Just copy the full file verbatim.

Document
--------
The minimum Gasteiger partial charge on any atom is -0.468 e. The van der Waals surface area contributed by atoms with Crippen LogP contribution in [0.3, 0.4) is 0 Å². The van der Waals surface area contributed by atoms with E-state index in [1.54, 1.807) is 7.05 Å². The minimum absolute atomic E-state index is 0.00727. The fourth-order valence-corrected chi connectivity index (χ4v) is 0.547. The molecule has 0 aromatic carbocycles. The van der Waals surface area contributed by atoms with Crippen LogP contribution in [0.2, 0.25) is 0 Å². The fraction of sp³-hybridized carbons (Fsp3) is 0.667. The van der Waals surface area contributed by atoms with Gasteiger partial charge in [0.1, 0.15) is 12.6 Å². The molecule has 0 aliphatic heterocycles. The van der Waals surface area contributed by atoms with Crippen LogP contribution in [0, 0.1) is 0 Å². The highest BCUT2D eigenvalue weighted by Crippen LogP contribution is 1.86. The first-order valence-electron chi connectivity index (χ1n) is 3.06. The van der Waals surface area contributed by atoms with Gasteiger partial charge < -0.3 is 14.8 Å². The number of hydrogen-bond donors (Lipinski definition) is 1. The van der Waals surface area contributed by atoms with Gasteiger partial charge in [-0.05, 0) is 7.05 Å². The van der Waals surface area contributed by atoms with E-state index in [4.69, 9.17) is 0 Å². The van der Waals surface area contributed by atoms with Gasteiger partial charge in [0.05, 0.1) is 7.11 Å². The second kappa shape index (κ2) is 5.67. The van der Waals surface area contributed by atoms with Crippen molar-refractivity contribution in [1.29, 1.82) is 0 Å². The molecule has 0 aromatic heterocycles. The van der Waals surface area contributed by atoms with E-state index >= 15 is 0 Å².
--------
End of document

The minimum Gasteiger partial charge on any atom is -0.468 e. The van der Waals surface area contributed by atoms with Crippen LogP contribution in [0.3, 0.4) is 0 Å². The van der Waals surface area contributed by atoms with E-state index in [1.54, 1.807) is 7.05 Å². The minimum absolute atomic E-state index is 0.00727. The fourth-order valence-corrected chi connectivity index (χ4v) is 0.547. The molecule has 0 aromatic carbocycles. The van der Waals surface area contributed by atoms with Crippen LogP contribution in [0.2, 0.25) is 0 Å². The fraction of sp³-hybridized carbons (Fsp3) is 0.667. The van der Waals surface area contributed by atoms with Gasteiger partial charge in [0.1, 0.15) is 12.6 Å². The molecule has 0 aliphatic heterocycles. The van der Waals surface area contributed by atoms with Crippen LogP contribution in [0, 0.1) is 0 Å². The highest BCUT2D eigenvalue weighted by Crippen LogP contribution is 1.86. The first-order valence-electron chi connectivity index (χ1n) is 3.06. The van der Waals surface area contributed by atoms with Gasteiger partial charge < -0.3 is 14.8 Å². The number of hydrogen-bond donors (Lipinski definition) is 1. The van der Waals surface area contributed by atoms with Gasteiger partial charge in [-0.05, 0) is 7.05 Å². The van der Waals surface area contributed by atoms with E-state index in [4.69, 9.17) is 0 Å². The van der Waals surface area contributed by atoms with Gasteiger partial charge in [0.05, 0.1) is 7.11 Å². The second kappa shape index (κ2) is 5.67. The van der Waals surface area contributed by atoms with Crippen molar-refractivity contribution in [1.29, 1.82) is 0 Å². The molecule has 0 aromatic heterocycles. The van der Waals surface area contributed by atoms with E-state index >= 15 is 0 Å².